The latest from Amazon tell us that Alexa will somehow be involved in my microwave and even a wall clock. And before year’s end, Alexa will be able to confer in whispers—in case someone is sleeping nearby. Oh there’s more. And much more to come.
I don’t pretend to understand the technology involved here. As Wired magazine states, “Alexa evolved out of advances in an approach to artificial intelligence called machine learning, which Amazon used to train algorithms to recognize speech from across the room with surprising accuracy.” Earlier editions of the technology had some problems in the nuances of language. The more recent audio algorithms are getting better at tracking the subtleties of speech.
As noted, I’ve not jumped on this technology. No doubt it’s cool. Speak—and Alexa makes it happen. Again, from the Wired story, “There’s also evidence that some consumers are wary of advances in the ability of devices like the Echo to listen to them.” According to Werner Goertz, a research director at analyst Gartner, “The industry’s efforts have not been sufficient to remove this misapprehension.”
A while back I wrote about the significant increase of robots and how they will supplant some of the workforce in the days ahead. It seems Alexa is on the march to do some of that as well. This was documented in a recent New York Times story, “Hotel Workers Fret Over a New Rival: Alexa at the Front Desk.” Their fretting has turned into action.
Check in at a Marriott hotel in China and you might well find no front desk person at check in. Ms. Te’o-Gibney, a 53-year-old grandmother of seven, worries, “It seems they know they will be eliminating our jobs.” This has inspired thousands of Marriott workers to authorize a strike, along with demands for higher wages and workplace safety. The union has asked for “procedures to protect workers affected by new technologies and the innovations they spur.”
Is Alexa now a workplace enemy? One concierge at the San Jose Marriott, raises the concern over an agreement with Amazon that would deploy Echo devices in Marriott hotel rooms that could make her position pointless. As she says, “Alexa might do my job in the future.” Other hotel chains are moving on this as well.
Plus, other new trends and technologies are impacting the hotel workplace. As the Times article illustrates “There are automatic dishwashers on the market; machines to flip burgers and mix cocktails; robots to deliver room service or help guests book a restaurant reservation."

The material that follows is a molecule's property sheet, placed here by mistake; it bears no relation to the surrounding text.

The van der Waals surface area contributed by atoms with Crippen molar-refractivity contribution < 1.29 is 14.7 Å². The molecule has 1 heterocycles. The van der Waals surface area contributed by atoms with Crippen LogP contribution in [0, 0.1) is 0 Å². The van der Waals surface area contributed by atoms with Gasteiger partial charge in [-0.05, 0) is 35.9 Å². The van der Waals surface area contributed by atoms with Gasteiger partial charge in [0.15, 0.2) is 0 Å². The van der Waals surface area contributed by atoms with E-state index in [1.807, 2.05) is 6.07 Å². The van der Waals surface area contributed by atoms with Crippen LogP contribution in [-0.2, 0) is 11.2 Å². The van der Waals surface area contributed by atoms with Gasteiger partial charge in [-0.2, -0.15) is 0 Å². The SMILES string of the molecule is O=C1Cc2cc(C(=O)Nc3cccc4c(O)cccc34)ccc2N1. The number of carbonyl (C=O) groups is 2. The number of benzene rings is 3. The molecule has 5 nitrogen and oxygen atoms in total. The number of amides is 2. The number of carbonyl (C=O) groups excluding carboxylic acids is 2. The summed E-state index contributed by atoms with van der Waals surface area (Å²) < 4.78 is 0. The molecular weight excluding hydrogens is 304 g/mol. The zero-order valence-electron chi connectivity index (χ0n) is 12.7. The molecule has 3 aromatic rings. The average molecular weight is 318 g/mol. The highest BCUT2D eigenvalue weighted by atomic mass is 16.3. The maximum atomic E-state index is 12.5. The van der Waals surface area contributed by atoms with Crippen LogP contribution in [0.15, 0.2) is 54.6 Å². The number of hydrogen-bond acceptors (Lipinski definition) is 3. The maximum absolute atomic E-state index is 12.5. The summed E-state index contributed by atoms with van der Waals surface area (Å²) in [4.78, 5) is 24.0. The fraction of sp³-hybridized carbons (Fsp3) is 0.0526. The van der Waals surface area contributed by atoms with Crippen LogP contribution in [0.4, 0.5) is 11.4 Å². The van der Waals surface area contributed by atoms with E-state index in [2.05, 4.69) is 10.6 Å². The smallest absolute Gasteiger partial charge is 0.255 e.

As the saying goes, “But wait! There’s more!!” Uber and Lyft usage has reduced the tips of hotel doormen. A food-delivery app has done the same to the tips bellhops previously received. And let’s be honest…a lot of customers likely enjoy the savings.
How does the hotel business justify an increasingly non-human service environment? A statement from a Marriott spokeswoman defended the move as “personalizing the guest experience and enhancing the stay.” And frankly, Alexa can be so sweet when she wants to.
If all our website transactions are recorded somewhere—somehow, could the same happen with Alexa conversations? What about recording only what Alexa hears? Could it be used in legal action against users?
The Bible says, “The gossip of bad people gets them in trouble; the conversation of good people keeps them out of it. Well-spoken words bring satisfaction; well-done work has its own reward.” (Proverbs 12:13-14, The Message)
That is a good reminder.
Meanwhile, I already have a female voice who listens and checks my speech. My wife.
Alexa gets way too close for my taste. Like I said, we're not a thing.
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Let’s Talk with Mark Elfstrand can be heard weekdays from 4-6 PM Central. To listen outside the Chicago area, tune to www.1160hope.com for live streaming or podcasts, or download the AM1160 app.
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